Garnet Tobacco


By Marylee Stephenson
Special to The Post

Now in his early 50’s, Garnet Tobacco has only recently had relatively safe and secure housing.
He has experienced the brutality of residential schools as a child in Manitoba.
It was a devastating experience, one that has created a life that has been hard and unstable. But this is what inspired his artistic career marked with all the elements of struggle, achievement, and on-going survival that are the experience of many Aboriginal artists who create even though living a day-to-day life “from the edge.”
Garnet Tobacco is Cree, and his artistic style has been shaped by the traditions of Aboriginal peoples whose ancestral home is northern Manitoba.
The paintings have sweeping curves and sometimes very complex figures. In other works in the tradition there are works where the figures are very simple, with just a few lines and soft colours expressing a complete portrait of an animal or plant.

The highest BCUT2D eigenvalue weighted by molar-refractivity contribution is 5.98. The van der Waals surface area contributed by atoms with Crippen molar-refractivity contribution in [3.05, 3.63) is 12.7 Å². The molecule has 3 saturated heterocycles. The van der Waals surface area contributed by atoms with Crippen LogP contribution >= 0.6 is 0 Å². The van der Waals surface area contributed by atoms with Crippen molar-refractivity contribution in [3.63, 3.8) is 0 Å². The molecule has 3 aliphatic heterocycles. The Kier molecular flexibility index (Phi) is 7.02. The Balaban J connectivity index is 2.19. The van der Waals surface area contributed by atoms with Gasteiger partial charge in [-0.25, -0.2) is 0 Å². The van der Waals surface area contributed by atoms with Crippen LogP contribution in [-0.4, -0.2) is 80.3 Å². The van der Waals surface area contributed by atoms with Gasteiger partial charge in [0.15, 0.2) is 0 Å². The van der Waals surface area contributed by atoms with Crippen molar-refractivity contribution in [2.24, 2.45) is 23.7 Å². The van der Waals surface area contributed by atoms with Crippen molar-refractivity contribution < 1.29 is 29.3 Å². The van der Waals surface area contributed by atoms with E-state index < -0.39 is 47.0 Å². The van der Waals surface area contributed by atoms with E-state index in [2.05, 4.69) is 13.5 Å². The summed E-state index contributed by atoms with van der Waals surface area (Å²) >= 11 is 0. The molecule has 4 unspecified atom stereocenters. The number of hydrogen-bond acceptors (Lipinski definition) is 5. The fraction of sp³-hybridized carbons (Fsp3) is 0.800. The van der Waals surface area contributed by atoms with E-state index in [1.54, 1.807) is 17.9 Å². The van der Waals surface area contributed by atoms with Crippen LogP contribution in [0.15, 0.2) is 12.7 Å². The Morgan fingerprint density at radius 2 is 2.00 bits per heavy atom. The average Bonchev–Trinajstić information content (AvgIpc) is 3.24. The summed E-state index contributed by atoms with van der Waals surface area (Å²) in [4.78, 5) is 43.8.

There may be portrayals of mythic, religious or spiritual beings.
The most well-known of artists from that tradition are Norval Morrisseau and Isaac Bignell. Garnet Tobacco knew Bignell well, and learned from him as a young man.
Bignell’s genius was in the use of sponges rather than brushes to create startlingly original and beautiful works. Garnet and he worked together, travelling in Canada and in the United States, selling their art.
Bignell has since passed on, but Garnet continues the tradition of creating ethereal works, using sponges and acrylic paint, with just a hint of fine brushwork to finish off a wing, a flower, a marsh cattail waving in the wind.
Garnet stays close to his family, even though some of them are still in Manitoba. Art is very much a part of the lives of his son and daughters.
Garnet tells of a recent visit with his 30-something son, who lives in a very rural part of Manitoba.
The son has bought a house there and father and son “painted. Garnet’s daughters are also artists, who work in animation.
He describes them as “brilliant,” and his pride is very evident indeed.
Garnet Tobacco’s skill sharing goes beyond family. He has given a number of workshops in the Downtown Eastside of Vancouver.
Garnet has so much to teach, not just about art, but about how to live a stronger, healthier life as an Aboriginal artist.